Most, but not all, concussed athletes have significant balance problems (what doctors call "postural instability"), which worsen for several days after concussion but usually clear up after 3 days in high school and collegiate athletes. [1,2]
Useful test for concussion
Balance testing is considered by the 4th Consensus Statement on Concussion in Sport  ("Zurich consensus statement") to be a "useful tool for objectively assessing" neurological functioning and a "reliable and valid addition to the assessment of athletes suffering from concussion, particularly where symptoms or signs indicate a balance component." An accompanying review of the peer-reviewed medical literature  found that "the studies show that balance is an important component of the sideline assessment."
The most commonly used low-technology balance assessment for those with sports-related concussion is the Balance Error Scoring System (BESS). [3,4,15]The BESS consists of 3 tests lasting 20 seconds each, performed on a firm surface (grass, turf, court) and a piece of medium-density foam, all with the eyes closed, and scored based on the number of errors across trials:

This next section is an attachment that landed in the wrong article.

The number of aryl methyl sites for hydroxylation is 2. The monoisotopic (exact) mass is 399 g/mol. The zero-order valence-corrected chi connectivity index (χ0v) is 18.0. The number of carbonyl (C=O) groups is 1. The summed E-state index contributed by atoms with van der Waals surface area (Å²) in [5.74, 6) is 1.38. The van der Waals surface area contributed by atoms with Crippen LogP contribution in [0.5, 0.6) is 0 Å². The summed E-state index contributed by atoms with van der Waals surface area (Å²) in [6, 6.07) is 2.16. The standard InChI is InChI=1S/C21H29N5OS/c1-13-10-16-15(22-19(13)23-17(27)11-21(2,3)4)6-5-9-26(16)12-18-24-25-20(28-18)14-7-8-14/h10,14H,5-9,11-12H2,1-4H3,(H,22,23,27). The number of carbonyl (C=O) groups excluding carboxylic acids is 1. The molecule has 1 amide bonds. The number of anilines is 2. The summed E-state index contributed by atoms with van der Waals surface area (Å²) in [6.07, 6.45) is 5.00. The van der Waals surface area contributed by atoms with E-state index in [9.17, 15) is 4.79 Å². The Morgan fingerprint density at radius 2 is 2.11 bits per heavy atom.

- The athlete first stands with the feet narrowly together, the hands on the hips, and the eyes closed (double leg stance). The athlete holds this stance for 20 seconds while the number of balance errors (opening the eyes, hands coming off hips, a step, stumble or fall, moving the hips more than 30 degrees, lifting the forefoot or heel, or remaining out of testing position for more than 5 seconds) are recorded as errors.